- You’re a computer neophyte. It’s not your fault, but it’s time you start learning more about them.
- Stop being such a neophyte, and start putting some time into learning more about them!
- He’s a computer neophyte, so don’t judge him too harshly if he doesn’t know what’s going on!
“Computer-challenged” is an interesting choice we can use. It works to show that someone is “challenged” when it comes to computers. This means they often struggle with basic inputs and have a dislike for trying to learn anything new that might help them.
Why not check out these examples to see it in action:
- I’m computer-challenged, meaning that my grandson always has to help me with basic things!
- I don’t mean to be computer-challenged, but I never managed to understand why they’re so important.
- He is computer-challenged, but I love him too much to tell him that!
Novice Computer User
“Novice computer user” includes the word “novice” to help with our explanation. We can be more specific by showing that someone is new to the world of being a “computer user.” They often need much more help than is reasonably expected from others.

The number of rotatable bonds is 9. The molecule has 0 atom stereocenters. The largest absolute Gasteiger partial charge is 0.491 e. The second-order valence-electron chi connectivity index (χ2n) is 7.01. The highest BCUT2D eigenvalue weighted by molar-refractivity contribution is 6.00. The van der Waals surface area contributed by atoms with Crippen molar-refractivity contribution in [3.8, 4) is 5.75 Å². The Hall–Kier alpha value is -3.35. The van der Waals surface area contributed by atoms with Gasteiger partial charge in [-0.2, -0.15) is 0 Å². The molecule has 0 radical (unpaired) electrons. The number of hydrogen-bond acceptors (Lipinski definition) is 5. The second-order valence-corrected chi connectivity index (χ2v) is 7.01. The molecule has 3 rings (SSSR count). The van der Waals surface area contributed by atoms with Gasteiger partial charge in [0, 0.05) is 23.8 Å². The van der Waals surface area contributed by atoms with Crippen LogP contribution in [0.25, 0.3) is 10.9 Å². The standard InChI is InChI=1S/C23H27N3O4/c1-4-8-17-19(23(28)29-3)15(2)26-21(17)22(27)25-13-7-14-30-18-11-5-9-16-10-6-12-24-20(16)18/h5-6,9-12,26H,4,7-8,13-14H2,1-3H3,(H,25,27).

Check out these examples to help you:
- I’m a novice computer user, and I’ll happily admit that any day if I can get some help.
- He’s a novice computer user, so don’t be surprised if he gets stumped.
- You’re both novice computer users, which is why I always have to come along and pick up your slack!
“Computer beginner” works well to show that someone has only just started learning about “computers.” While there is still hope that they might develop their literacy, it is unlikely because they’ve often left it too late for them to develop any true understanding.
Check out these examples to see how it works: